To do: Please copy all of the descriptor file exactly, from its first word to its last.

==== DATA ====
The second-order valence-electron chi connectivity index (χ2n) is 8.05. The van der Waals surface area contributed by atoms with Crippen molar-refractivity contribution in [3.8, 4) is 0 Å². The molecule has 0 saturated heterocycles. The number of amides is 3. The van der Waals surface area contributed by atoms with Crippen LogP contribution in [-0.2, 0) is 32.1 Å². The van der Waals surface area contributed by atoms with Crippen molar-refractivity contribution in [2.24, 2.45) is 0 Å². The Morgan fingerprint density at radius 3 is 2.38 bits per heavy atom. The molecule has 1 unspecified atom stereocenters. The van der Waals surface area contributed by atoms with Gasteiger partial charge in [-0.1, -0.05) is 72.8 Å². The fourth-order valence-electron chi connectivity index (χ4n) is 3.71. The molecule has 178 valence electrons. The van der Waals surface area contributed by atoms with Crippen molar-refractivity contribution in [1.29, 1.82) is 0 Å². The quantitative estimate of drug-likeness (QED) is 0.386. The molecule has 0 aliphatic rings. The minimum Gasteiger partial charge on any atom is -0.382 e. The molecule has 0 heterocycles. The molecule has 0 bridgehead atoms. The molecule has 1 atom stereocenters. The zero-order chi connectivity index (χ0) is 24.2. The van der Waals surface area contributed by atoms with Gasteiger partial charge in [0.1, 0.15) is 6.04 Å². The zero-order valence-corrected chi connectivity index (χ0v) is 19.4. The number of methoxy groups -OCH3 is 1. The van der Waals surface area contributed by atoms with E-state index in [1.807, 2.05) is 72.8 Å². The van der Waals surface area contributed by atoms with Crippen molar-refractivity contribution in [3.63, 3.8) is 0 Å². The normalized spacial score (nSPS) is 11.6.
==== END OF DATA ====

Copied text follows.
The second-order valence-electron chi connectivity index (χ2n) is 8.05. The van der Waals surface area contributed by atoms with Crippen molar-refractivity contribution in [3.8, 4) is 0 Å². The molecule has 0 saturated heterocycles. The number of amides is 3. The van der Waals surface area contributed by atoms with Crippen LogP contribution in [-0.2, 0) is 32.1 Å². The van der Waals surface area contributed by atoms with Crippen molar-refractivity contribution in [2.24, 2.45) is 0 Å². The Morgan fingerprint density at radius 3 is 2.38 bits per heavy atom. The molecule has 1 unspecified atom stereocenters. The van der Waals surface area contributed by atoms with Gasteiger partial charge in [-0.1, -0.05) is 72.8 Å². The fourth-order valence-electron chi connectivity index (χ4n) is 3.71. The molecule has 178 valence electrons. The van der Waals surface area contributed by atoms with Crippen molar-refractivity contribution in [1.29, 1.82) is 0 Å². The quantitative estimate of drug-likeness (QED) is 0.386. The molecule has 0 aliphatic rings. The minimum Gasteiger partial charge on any atom is -0.382 e. The molecule has 0 heterocycles. The molecule has 0 bridgehead atoms. The molecule has 1 atom stereocenters. The zero-order chi connectivity index (χ0) is 24.2. The van der Waals surface area contributed by atoms with Gasteiger partial charge in [0.1, 0.15) is 6.04 Å². The zero-order valence-corrected chi connectivity index (χ0v) is 19.4. The number of methoxy groups -OCH3 is 1. The van der Waals surface area contributed by atoms with E-state index in [1.807, 2.05) is 72.8 Å². The van der Waals surface area contributed by atoms with Crippen molar-refractivity contribution in [3.63, 3.8) is 0 Å². The normalized spacial score (nSPS) is 11.6.